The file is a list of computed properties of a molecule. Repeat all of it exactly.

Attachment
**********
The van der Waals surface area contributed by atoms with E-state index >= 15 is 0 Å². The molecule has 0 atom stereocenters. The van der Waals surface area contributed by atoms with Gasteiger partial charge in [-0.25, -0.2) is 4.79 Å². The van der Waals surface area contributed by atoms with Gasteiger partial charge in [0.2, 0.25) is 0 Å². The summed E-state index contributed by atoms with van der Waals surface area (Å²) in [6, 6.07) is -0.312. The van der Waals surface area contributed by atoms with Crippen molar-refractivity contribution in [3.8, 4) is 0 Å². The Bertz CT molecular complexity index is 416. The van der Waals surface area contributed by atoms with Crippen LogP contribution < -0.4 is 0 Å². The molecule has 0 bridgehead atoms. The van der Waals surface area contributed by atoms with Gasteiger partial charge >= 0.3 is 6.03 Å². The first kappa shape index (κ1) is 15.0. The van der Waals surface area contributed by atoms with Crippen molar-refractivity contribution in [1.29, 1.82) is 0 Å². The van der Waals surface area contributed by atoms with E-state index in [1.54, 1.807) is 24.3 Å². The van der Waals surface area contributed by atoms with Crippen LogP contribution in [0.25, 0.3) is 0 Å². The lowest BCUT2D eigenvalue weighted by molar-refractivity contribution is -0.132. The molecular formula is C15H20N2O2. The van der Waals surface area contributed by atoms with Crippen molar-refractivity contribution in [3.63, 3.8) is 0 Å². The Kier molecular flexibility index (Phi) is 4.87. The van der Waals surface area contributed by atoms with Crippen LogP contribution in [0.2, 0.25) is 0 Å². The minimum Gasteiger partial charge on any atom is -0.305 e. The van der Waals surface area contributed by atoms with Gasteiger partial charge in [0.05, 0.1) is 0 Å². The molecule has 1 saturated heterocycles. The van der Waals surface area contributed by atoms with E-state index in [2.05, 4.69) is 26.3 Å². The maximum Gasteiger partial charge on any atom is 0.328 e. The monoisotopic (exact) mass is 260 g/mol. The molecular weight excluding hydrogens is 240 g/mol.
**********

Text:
The van der Waals surface area contributed by atoms with E-state index >= 15 is 0 Å². The molecule has 0 atom stereocenters. The van der Waals surface area contributed by atoms with Gasteiger partial charge in [-0.25, -0.2) is 4.79 Å². The van der Waals surface area contributed by atoms with Gasteiger partial charge in [0.2, 0.25) is 0 Å². The summed E-state index contributed by atoms with van der Waals surface area (Å²) in [6, 6.07) is -0.312. The van der Waals surface area contributed by atoms with Crippen molar-refractivity contribution in [3.8, 4) is 0 Å². The Bertz CT molecular complexity index is 416. The van der Waals surface area contributed by atoms with Crippen LogP contribution < -0.4 is 0 Å². The molecule has 0 bridgehead atoms. The van der Waals surface area contributed by atoms with Gasteiger partial charge >= 0.3 is 6.03 Å². The first kappa shape index (κ1) is 15.0. The van der Waals surface area contributed by atoms with Crippen molar-refractivity contribution in [1.29, 1.82) is 0 Å². The van der Waals surface area contributed by atoms with E-state index in [1.54, 1.807) is 24.3 Å². The van der Waals surface area contributed by atoms with Crippen LogP contribution in [0.25, 0.3) is 0 Å². The lowest BCUT2D eigenvalue weighted by molar-refractivity contribution is -0.132. The molecular formula is C15H20N2O2. The van der Waals surface area contributed by atoms with Crippen molar-refractivity contribution in [3.63, 3.8) is 0 Å². The Kier molecular flexibility index (Phi) is 4.87. The van der Waals surface area contributed by atoms with Crippen LogP contribution in [0.2, 0.25) is 0 Å². The minimum Gasteiger partial charge on any atom is -0.305 e. The van der Waals surface area contributed by atoms with Gasteiger partial charge in [0.05, 0.1) is 0 Å². The molecule has 1 saturated heterocycles. The van der Waals surface area contributed by atoms with E-state index in [2.05, 4.69) is 26.3 Å². The maximum Gasteiger partial charge on any atom is 0.328 e. The monoisotopic (exact) mass is 260 g/mol. The molecular weight excluding hydrogens is 240 g/mol.